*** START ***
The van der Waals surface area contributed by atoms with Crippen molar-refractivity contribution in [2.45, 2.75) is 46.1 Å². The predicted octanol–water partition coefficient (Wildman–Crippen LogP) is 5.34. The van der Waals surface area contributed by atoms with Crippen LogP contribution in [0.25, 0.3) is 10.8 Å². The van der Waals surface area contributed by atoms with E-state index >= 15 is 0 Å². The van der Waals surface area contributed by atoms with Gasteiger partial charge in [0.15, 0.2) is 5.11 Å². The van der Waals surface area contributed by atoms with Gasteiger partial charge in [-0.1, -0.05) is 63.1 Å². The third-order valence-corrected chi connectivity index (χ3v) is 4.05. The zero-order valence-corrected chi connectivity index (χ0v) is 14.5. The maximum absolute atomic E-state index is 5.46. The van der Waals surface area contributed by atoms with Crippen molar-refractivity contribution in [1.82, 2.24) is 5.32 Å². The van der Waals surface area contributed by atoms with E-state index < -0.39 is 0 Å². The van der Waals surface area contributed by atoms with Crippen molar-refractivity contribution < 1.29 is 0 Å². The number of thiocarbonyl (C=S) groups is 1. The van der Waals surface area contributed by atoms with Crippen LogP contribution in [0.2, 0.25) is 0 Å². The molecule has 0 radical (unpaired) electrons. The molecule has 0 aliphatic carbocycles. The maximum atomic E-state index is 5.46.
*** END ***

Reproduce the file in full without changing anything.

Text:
The van der Waals surface area contributed by atoms with Crippen molar-refractivity contribution in [2.45, 2.75) is 46.1 Å². The predicted octanol–water partition coefficient (Wildman–Crippen LogP) is 5.34. The van der Waals surface area contributed by atoms with Crippen LogP contribution in [0.25, 0.3) is 10.8 Å². The van der Waals surface area contributed by atoms with E-state index >= 15 is 0 Å². The van der Waals surface area contributed by atoms with Gasteiger partial charge in [0.15, 0.2) is 5.11 Å². The van der Waals surface area contributed by atoms with Gasteiger partial charge in [-0.1, -0.05) is 63.1 Å². The third-order valence-corrected chi connectivity index (χ3v) is 4.05. The zero-order valence-corrected chi connectivity index (χ0v) is 14.5. The maximum absolute atomic E-state index is 5.46. The van der Waals surface area contributed by atoms with Crippen molar-refractivity contribution in [1.82, 2.24) is 5.32 Å². The van der Waals surface area contributed by atoms with E-state index < -0.39 is 0 Å². The van der Waals surface area contributed by atoms with Crippen molar-refractivity contribution < 1.29 is 0 Å². The number of thiocarbonyl (C=S) groups is 1. The van der Waals surface area contributed by atoms with Crippen LogP contribution in [0.2, 0.25) is 0 Å². The molecule has 0 radical (unpaired) electrons. The molecule has 0 aliphatic carbocycles. The maximum atomic E-state index is 5.46.